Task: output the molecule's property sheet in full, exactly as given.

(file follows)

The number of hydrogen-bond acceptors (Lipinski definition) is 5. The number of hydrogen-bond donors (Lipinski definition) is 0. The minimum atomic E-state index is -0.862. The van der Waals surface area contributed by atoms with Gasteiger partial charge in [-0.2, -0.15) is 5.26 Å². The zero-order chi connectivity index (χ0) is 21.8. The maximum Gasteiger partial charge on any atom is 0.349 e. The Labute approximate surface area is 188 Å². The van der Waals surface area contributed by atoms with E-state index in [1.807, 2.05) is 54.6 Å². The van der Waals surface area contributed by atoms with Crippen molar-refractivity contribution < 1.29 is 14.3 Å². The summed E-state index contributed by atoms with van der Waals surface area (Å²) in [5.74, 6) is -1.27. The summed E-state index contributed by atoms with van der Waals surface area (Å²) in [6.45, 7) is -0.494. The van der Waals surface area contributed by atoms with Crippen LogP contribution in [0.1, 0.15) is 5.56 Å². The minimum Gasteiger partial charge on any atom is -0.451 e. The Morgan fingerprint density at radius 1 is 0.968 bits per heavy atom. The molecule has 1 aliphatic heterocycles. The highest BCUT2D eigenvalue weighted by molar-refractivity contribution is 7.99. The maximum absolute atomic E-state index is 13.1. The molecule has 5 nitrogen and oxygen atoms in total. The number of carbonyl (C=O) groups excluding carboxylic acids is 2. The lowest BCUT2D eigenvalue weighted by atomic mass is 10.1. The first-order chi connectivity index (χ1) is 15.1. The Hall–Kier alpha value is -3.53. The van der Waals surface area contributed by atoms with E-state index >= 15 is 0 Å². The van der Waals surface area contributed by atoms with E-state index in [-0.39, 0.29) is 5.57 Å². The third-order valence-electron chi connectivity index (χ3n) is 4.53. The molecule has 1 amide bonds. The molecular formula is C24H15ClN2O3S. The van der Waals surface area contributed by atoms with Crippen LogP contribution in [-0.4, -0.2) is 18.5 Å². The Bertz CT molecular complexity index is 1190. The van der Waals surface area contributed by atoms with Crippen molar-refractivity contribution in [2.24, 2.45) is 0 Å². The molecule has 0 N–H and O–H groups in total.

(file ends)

The number of hydrogen-bond acceptors (Lipinski definition) is 5. The number of hydrogen-bond donors (Lipinski definition) is 0. The minimum atomic E-state index is -0.862. The van der Waals surface area contributed by atoms with Gasteiger partial charge in [-0.2, -0.15) is 5.26 Å². The zero-order chi connectivity index (χ0) is 21.8. The maximum Gasteiger partial charge on any atom is 0.349 e. The Labute approximate surface area is 188 Å². The van der Waals surface area contributed by atoms with E-state index in [1.807, 2.05) is 54.6 Å². The van der Waals surface area contributed by atoms with Crippen molar-refractivity contribution < 1.29 is 14.3 Å². The summed E-state index contributed by atoms with van der Waals surface area (Å²) in [5.74, 6) is -1.27. The summed E-state index contributed by atoms with van der Waals surface area (Å²) in [6.45, 7) is -0.494. The van der Waals surface area contributed by atoms with Crippen LogP contribution in [0.1, 0.15) is 5.56 Å². The minimum Gasteiger partial charge on any atom is -0.451 e. The Morgan fingerprint density at radius 1 is 0.968 bits per heavy atom. The molecule has 1 aliphatic heterocycles. The highest BCUT2D eigenvalue weighted by molar-refractivity contribution is 7.99. The maximum absolute atomic E-state index is 13.1. The molecule has 5 nitrogen and oxygen atoms in total. The number of carbonyl (C=O) groups excluding carboxylic acids is 2. The lowest BCUT2D eigenvalue weighted by atomic mass is 10.1. The first-order chi connectivity index (χ1) is 15.1. The Hall–Kier alpha value is -3.53. The van der Waals surface area contributed by atoms with E-state index >= 15 is 0 Å². The van der Waals surface area contributed by atoms with E-state index in [-0.39, 0.29) is 5.57 Å². The third-order valence-electron chi connectivity index (χ3n) is 4.53. The molecule has 1 amide bonds. The molecular formula is C24H15ClN2O3S. The van der Waals surface area contributed by atoms with Crippen LogP contribution in [-0.4, -0.2) is 18.5 Å². The Bertz CT molecular complexity index is 1190. The van der Waals surface area contributed by atoms with Crippen molar-refractivity contribution in [2.24, 2.45) is 0 Å². The molecule has 0 N–H and O–H groups in total.